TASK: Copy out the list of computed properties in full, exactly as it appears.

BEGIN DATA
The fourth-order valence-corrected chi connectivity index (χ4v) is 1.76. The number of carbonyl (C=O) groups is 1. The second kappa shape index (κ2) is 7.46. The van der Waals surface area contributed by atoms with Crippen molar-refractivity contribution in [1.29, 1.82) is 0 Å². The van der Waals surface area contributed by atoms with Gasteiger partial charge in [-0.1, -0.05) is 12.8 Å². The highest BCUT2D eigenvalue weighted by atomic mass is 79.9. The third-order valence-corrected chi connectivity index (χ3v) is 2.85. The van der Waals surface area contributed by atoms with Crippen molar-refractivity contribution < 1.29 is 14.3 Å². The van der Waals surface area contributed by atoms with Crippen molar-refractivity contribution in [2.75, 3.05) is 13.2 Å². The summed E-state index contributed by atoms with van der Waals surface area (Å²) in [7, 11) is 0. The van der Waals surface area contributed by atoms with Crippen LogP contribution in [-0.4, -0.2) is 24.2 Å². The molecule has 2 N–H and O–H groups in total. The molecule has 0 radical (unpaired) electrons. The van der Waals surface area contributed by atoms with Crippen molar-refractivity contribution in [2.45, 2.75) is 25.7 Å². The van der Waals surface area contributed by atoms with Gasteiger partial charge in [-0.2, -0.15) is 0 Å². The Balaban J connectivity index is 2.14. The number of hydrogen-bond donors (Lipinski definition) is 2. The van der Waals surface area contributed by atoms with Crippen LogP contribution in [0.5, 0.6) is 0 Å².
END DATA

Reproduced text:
The fourth-order valence-corrected chi connectivity index (χ4v) is 1.76. The number of carbonyl (C=O) groups is 1. The second kappa shape index (κ2) is 7.46. The van der Waals surface area contributed by atoms with Crippen molar-refractivity contribution in [1.29, 1.82) is 0 Å². The van der Waals surface area contributed by atoms with Gasteiger partial charge in [-0.1, -0.05) is 12.8 Å². The highest BCUT2D eigenvalue weighted by atomic mass is 79.9. The third-order valence-corrected chi connectivity index (χ3v) is 2.85. The van der Waals surface area contributed by atoms with Crippen molar-refractivity contribution < 1.29 is 14.3 Å². The van der Waals surface area contributed by atoms with Crippen molar-refractivity contribution in [2.75, 3.05) is 13.2 Å². The summed E-state index contributed by atoms with van der Waals surface area (Å²) in [7, 11) is 0. The van der Waals surface area contributed by atoms with Crippen LogP contribution in [-0.4, -0.2) is 24.2 Å². The molecule has 2 N–H and O–H groups in total. The molecule has 0 radical (unpaired) electrons. The van der Waals surface area contributed by atoms with Crippen molar-refractivity contribution in [2.45, 2.75) is 25.7 Å². The van der Waals surface area contributed by atoms with Gasteiger partial charge in [-0.2, -0.15) is 0 Å². The Balaban J connectivity index is 2.14. The number of hydrogen-bond donors (Lipinski definition) is 2. The van der Waals surface area contributed by atoms with Crippen LogP contribution in [0.5, 0.6) is 0 Å².